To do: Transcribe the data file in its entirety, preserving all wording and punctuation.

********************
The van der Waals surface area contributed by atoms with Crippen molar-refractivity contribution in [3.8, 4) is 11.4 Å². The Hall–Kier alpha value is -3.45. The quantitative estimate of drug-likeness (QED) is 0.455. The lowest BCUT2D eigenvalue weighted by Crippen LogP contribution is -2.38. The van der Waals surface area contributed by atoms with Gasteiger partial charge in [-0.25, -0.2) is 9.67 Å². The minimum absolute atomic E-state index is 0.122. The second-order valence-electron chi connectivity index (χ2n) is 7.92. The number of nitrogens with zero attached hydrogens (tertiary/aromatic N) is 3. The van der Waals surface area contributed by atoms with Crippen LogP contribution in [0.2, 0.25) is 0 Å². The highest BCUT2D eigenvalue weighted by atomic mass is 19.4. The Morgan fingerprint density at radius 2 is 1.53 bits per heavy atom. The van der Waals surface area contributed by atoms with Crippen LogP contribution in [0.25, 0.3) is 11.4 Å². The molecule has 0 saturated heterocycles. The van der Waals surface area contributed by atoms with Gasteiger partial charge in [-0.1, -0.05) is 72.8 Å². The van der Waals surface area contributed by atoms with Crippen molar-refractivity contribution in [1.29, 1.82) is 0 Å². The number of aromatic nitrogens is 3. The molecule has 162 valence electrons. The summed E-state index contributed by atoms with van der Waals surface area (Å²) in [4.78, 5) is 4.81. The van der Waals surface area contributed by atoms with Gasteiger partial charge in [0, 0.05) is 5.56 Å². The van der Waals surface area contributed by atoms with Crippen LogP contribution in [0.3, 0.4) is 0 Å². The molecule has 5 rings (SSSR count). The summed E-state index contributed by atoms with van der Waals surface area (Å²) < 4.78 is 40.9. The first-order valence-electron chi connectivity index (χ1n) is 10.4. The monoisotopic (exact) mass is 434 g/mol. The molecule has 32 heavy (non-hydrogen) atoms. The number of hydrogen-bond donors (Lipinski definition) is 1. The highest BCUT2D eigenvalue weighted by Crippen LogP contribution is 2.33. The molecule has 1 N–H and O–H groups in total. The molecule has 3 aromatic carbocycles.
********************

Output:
The van der Waals surface area contributed by atoms with Crippen molar-refractivity contribution in [3.8, 4) is 11.4 Å². The Hall–Kier alpha value is -3.45. The quantitative estimate of drug-likeness (QED) is 0.455. The lowest BCUT2D eigenvalue weighted by Crippen LogP contribution is -2.38. The van der Waals surface area contributed by atoms with Gasteiger partial charge in [-0.25, -0.2) is 9.67 Å². The minimum absolute atomic E-state index is 0.122. The second-order valence-electron chi connectivity index (χ2n) is 7.92. The number of nitrogens with zero attached hydrogens (tertiary/aromatic N) is 3. The van der Waals surface area contributed by atoms with Crippen LogP contribution in [0.2, 0.25) is 0 Å². The highest BCUT2D eigenvalue weighted by atomic mass is 19.4. The Morgan fingerprint density at radius 2 is 1.53 bits per heavy atom. The van der Waals surface area contributed by atoms with Crippen LogP contribution in [0.25, 0.3) is 11.4 Å². The molecule has 0 saturated heterocycles. The van der Waals surface area contributed by atoms with Gasteiger partial charge in [-0.1, -0.05) is 72.8 Å². The van der Waals surface area contributed by atoms with Crippen molar-refractivity contribution in [1.29, 1.82) is 0 Å². The number of aromatic nitrogens is 3. The molecule has 162 valence electrons. The summed E-state index contributed by atoms with van der Waals surface area (Å²) in [4.78, 5) is 4.81. The van der Waals surface area contributed by atoms with Gasteiger partial charge in [0, 0.05) is 5.56 Å². The van der Waals surface area contributed by atoms with Crippen LogP contribution in [0.3, 0.4) is 0 Å². The molecule has 5 rings (SSSR count). The summed E-state index contributed by atoms with van der Waals surface area (Å²) < 4.78 is 40.9. The first-order valence-electron chi connectivity index (χ1n) is 10.4. The monoisotopic (exact) mass is 434 g/mol. The molecule has 32 heavy (non-hydrogen) atoms. The number of hydrogen-bond donors (Lipinski definition) is 1. The highest BCUT2D eigenvalue weighted by Crippen LogP contribution is 2.33. The molecule has 1 N–H and O–H groups in total. The molecule has 3 aromatic carbocycles.